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Raising Steem to a new low

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tarazkp
78
27 days ago6 min read

A little over two weeks ago I added a post talking about Indicators of vested Success which looked at how much Steem was staked on the platform.


(30.8.2019)

18 days later:

(16.9.2019)

That is +1,972,413 STEEM and represents an increase of 0.98% - almost a full percentage point more powered up. While some of this is because curation rewards get paid as STEEM power rather than liquid, we have also gone through potentially two cycles of powerdowns and are still up overall.

In regards to current supply:

(30.8.2019)


(16.9.2019)

That means that 1,520,065‬ has been added to the supply over the last 18 days, meaning that 452,348 has been bought off the exchanges and powered up, or converted from SBD into Steem Power. ‬

I see this as a great sign and that there is potentially more people recognizing that due to the changes from the hardfork, there is increased interest to power up or at least, not power down.

This is further aided by buys on bidbots being well down as many buyers had to continually powerdown to purchase and because of the buys being down, the bots are manually curating Steem with their stake to keep their curation rewards ticking over for delegators. This last one is a very interesting one to consider because who they curate is likely going to affect the stake numbers significantly.

While a lot of the purchasers of votes were extracting the profit value and the delegators earning Steem were getting it in liquid form making it easier to sell, now the stake is more likely voting on contributors of a different ilk. What I mean by this is that they are much more likely to be voting on higher quality content creators and, people who have proven themselves as community orientated, including those who over the bear market have been buying and powering up their Steem. This is further aided by curators who have brought back their delegations from the bots and are now actively voting on community members, rather than buyers and in voting circles.

If this continues in this vein where community members who are supported are those who are powering up, a great amount of the new Steem from the inflation pool is going to go straight into staked Steem and this closes the gap in how much liquid there is percentage wise on the market. This means that there is an increasing relative scarcity and while it might not have much effect now, if people sink more STEEM into stake, the value of STEEM not only goes up due to scarcity, but the incentive to have more stake climbs with it.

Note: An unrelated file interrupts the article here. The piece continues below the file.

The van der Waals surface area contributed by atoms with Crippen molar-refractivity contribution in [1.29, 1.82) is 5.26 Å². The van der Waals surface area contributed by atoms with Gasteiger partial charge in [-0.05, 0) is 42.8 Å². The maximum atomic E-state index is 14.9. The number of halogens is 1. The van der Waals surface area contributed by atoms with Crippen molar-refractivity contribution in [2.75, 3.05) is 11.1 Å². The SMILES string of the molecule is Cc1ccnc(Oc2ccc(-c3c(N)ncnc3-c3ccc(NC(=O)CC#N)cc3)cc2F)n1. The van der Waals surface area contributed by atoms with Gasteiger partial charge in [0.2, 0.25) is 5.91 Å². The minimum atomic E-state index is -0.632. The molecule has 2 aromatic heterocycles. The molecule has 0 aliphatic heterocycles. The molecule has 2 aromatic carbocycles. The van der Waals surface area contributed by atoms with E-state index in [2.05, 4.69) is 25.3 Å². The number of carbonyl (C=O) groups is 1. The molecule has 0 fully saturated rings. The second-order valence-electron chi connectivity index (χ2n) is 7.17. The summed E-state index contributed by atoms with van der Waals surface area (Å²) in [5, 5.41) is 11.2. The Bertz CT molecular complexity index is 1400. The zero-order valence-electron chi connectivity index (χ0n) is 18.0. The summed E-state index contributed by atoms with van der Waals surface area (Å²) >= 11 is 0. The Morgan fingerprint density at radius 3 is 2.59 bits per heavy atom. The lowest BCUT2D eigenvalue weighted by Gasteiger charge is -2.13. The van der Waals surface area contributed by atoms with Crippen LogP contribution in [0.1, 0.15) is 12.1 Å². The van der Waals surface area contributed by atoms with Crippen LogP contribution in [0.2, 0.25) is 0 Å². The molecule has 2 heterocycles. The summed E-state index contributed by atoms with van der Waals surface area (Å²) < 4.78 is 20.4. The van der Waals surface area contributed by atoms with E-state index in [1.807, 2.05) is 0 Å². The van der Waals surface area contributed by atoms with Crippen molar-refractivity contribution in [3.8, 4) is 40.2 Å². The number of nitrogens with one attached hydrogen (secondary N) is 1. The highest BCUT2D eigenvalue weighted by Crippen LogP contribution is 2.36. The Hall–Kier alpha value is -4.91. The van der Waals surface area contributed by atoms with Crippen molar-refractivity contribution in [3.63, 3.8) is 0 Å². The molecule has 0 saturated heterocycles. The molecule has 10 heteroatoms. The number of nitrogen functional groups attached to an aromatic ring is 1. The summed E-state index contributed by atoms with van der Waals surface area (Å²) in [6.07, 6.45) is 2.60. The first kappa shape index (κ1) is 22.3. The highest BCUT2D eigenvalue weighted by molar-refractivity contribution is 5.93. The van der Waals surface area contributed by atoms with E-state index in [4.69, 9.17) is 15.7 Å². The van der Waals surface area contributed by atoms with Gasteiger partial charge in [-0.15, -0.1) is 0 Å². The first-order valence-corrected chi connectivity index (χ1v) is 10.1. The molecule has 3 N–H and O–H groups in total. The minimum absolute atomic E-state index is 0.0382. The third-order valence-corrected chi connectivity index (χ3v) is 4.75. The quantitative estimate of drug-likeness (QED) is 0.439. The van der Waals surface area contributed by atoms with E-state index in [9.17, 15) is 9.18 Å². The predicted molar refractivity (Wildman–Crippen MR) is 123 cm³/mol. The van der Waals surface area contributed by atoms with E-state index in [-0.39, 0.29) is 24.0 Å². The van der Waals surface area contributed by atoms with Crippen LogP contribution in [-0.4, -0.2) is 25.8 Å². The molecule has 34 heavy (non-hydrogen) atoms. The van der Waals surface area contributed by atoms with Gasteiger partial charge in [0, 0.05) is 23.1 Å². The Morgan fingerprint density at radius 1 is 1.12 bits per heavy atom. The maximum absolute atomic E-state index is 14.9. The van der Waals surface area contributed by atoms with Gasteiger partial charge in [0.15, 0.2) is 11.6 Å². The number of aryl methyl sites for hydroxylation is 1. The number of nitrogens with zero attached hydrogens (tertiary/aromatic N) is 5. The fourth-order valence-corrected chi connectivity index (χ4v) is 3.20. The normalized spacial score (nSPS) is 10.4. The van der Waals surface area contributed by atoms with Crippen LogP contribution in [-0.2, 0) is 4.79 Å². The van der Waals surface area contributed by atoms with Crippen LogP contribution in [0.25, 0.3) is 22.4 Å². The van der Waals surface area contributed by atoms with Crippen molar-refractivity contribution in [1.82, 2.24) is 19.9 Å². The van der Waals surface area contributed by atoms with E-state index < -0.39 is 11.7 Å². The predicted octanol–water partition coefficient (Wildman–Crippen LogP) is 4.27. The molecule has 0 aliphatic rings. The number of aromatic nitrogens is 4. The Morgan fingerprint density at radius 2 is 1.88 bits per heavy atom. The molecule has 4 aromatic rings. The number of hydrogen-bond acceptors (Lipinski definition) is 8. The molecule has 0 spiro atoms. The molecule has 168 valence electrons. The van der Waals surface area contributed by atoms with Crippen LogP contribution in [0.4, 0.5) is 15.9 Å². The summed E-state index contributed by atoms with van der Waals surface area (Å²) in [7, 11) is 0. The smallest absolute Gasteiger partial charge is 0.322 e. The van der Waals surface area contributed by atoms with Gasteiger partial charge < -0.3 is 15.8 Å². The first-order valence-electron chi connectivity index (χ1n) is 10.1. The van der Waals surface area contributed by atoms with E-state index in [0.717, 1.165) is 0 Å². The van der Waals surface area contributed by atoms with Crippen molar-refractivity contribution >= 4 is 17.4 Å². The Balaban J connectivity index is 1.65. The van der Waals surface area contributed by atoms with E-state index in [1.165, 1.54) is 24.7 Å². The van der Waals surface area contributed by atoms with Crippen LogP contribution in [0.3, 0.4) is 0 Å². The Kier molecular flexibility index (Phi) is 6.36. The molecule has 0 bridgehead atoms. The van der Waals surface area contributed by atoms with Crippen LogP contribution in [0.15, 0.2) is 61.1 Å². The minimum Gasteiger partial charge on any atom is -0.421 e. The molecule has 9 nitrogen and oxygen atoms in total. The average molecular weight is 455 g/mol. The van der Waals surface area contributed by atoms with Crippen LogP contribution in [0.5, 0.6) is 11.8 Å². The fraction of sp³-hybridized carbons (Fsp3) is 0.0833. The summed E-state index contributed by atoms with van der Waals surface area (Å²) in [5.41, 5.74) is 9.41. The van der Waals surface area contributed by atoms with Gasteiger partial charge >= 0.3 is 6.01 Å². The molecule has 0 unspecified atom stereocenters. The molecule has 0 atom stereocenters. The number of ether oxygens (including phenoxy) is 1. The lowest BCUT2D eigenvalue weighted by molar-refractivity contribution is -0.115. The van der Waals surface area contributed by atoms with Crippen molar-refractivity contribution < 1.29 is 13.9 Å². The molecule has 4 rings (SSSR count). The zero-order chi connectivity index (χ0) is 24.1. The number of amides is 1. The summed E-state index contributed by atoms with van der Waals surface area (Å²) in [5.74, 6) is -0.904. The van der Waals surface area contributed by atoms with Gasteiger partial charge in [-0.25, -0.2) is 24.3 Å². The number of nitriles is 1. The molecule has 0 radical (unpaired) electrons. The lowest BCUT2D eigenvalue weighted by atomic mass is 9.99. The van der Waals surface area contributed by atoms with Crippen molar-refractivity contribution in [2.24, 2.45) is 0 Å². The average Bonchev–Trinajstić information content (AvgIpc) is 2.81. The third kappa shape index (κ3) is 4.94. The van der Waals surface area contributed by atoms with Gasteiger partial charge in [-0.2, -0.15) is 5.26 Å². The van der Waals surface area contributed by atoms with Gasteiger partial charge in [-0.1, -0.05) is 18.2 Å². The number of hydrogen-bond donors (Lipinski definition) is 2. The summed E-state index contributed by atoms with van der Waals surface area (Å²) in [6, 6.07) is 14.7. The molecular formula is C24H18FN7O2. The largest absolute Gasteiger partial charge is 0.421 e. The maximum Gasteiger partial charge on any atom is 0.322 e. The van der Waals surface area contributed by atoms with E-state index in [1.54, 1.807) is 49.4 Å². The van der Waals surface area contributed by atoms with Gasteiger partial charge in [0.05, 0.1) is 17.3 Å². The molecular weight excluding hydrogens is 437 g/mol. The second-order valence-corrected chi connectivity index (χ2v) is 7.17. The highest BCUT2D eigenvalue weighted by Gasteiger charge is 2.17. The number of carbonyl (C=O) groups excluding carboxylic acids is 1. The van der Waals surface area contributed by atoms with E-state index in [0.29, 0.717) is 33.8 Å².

As Steem increases in price the voting values climb accordingly however there is no more STEEM in the pool. That means (all things equal) that if a vote is worth 1 STEEM today at 16 cents, it will be worth 1 STEEM tomorrow at 10 dollars.

However, who that STEEM is going to still matters and when prices are up, there is still the incentive to keep powering up to have larger voting draw on the pool, even as there is more incentive to sell on the market. Many will sell, but those who are looking long will not sell as much as they are powering up as they will want to take advantage of vote values in the future too, especially after the next (most likely) hardfork.

The next hardfork introduces Communities, SMTs and Resource Credit delegation pools, and as we established last year in hardfork 20, Resource credits (RCs) are going to be needed for interaction. If the communities and SMT-powered applications are able to draw in a lot of people, they are going to need RCs in order to interact and they only come through powered up Steem. This means that there can be a resource price applied to applications that buy bandwidth or more likely, reward RC delegators with their native application tokens. The tokens of some of these applications can be very valuable in time.

This means that STEEM POWER will have an additional revenue stream at least added to it and not only that, it is also likely to attract airdrops of tokens as well that can be staked and used to reward and earn curation on various native interfaces, adding more revenue streams of yet to be determined value.

With so much Steem from the pool getting powered up, that will mean that there could be pressure on the liquid Steem on exchanges as the tap is closing to earn from the pool. This can put a slow upward drive on the price that not only raises the price, but because that Steem is intended to power up to earn additional revenues on, will put more Steem into the Steem Power sink and create a more stable floor that raises as demand increases, and demand should increase as prices rise further and development attracts more demand as there are more ways to utilize Steem power to earn upon.

Of course, when talking about price at this point it is almost pure speculation, however with the changes of the last hardfork to being more investor friendly and the next one being much more community orientated, signs are looking good that as the changes arrive demand on Steem Power will increase and in so doing, raise demand on it again through price rise and enabling tokenized layer growth.

If the conditions encourage both taking Steem off exchanges to put in a Steem sink whilst concurrently encouraging growth of the user base, there will be increased scarcity on the token and increased demand for it in various ways by an increasing number of users. That should drive prices up further as well as raising the floor price and at some point, even the floor level will be high enough to attract a great deal of attention from the market and the masses coming into the crypto and blockchain scene.

Will it happen this way? Keep powering up and let's see.

Taraz
[ a Steem original ]

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